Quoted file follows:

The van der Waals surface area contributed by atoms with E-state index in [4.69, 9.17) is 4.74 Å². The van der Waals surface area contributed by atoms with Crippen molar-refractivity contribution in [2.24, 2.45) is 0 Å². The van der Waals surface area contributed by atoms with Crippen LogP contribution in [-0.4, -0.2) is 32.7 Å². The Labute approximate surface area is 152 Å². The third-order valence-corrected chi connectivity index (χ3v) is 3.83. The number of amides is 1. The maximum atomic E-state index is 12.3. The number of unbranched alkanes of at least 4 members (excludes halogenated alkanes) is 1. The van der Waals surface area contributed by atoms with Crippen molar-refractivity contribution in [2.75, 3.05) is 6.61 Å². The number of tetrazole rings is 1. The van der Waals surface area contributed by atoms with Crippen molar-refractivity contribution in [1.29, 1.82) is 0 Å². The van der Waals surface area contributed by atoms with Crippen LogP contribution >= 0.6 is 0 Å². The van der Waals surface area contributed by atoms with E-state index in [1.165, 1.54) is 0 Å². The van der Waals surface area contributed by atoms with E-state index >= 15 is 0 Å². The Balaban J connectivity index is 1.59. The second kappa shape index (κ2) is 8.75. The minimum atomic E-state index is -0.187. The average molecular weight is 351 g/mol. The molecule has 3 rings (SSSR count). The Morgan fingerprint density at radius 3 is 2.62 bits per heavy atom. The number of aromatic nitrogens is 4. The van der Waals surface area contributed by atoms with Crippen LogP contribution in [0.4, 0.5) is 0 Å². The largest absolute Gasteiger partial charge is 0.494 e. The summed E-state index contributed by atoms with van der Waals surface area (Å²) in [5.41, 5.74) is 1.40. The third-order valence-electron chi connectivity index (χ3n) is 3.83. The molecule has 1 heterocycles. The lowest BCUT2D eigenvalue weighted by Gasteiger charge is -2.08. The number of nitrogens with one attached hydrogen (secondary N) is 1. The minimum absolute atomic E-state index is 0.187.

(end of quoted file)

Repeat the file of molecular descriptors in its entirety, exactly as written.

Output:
The van der Waals surface area contributed by atoms with E-state index in [4.69, 9.17) is 4.74 Å². The van der Waals surface area contributed by atoms with Crippen molar-refractivity contribution in [2.24, 2.45) is 0 Å². The van der Waals surface area contributed by atoms with Crippen LogP contribution in [-0.4, -0.2) is 32.7 Å². The Labute approximate surface area is 152 Å². The third-order valence-corrected chi connectivity index (χ3v) is 3.83. The number of amides is 1. The maximum atomic E-state index is 12.3. The number of unbranched alkanes of at least 4 members (excludes halogenated alkanes) is 1. The van der Waals surface area contributed by atoms with Crippen molar-refractivity contribution in [2.75, 3.05) is 6.61 Å². The number of tetrazole rings is 1. The van der Waals surface area contributed by atoms with Crippen molar-refractivity contribution in [1.29, 1.82) is 0 Å². The van der Waals surface area contributed by atoms with Crippen LogP contribution >= 0.6 is 0 Å². The van der Waals surface area contributed by atoms with E-state index in [1.165, 1.54) is 0 Å². The van der Waals surface area contributed by atoms with E-state index >= 15 is 0 Å². The Balaban J connectivity index is 1.59. The second kappa shape index (κ2) is 8.75. The minimum atomic E-state index is -0.187. The average molecular weight is 351 g/mol. The molecule has 3 rings (SSSR count). The Morgan fingerprint density at radius 3 is 2.62 bits per heavy atom. The number of aromatic nitrogens is 4. The van der Waals surface area contributed by atoms with Crippen LogP contribution in [0.4, 0.5) is 0 Å². The largest absolute Gasteiger partial charge is 0.494 e. The summed E-state index contributed by atoms with van der Waals surface area (Å²) in [5.41, 5.74) is 1.40. The third-order valence-electron chi connectivity index (χ3n) is 3.83. The molecule has 1 heterocycles. The lowest BCUT2D eigenvalue weighted by Gasteiger charge is -2.08. The number of nitrogens with one attached hydrogen (secondary N) is 1. The minimum absolute atomic E-state index is 0.187.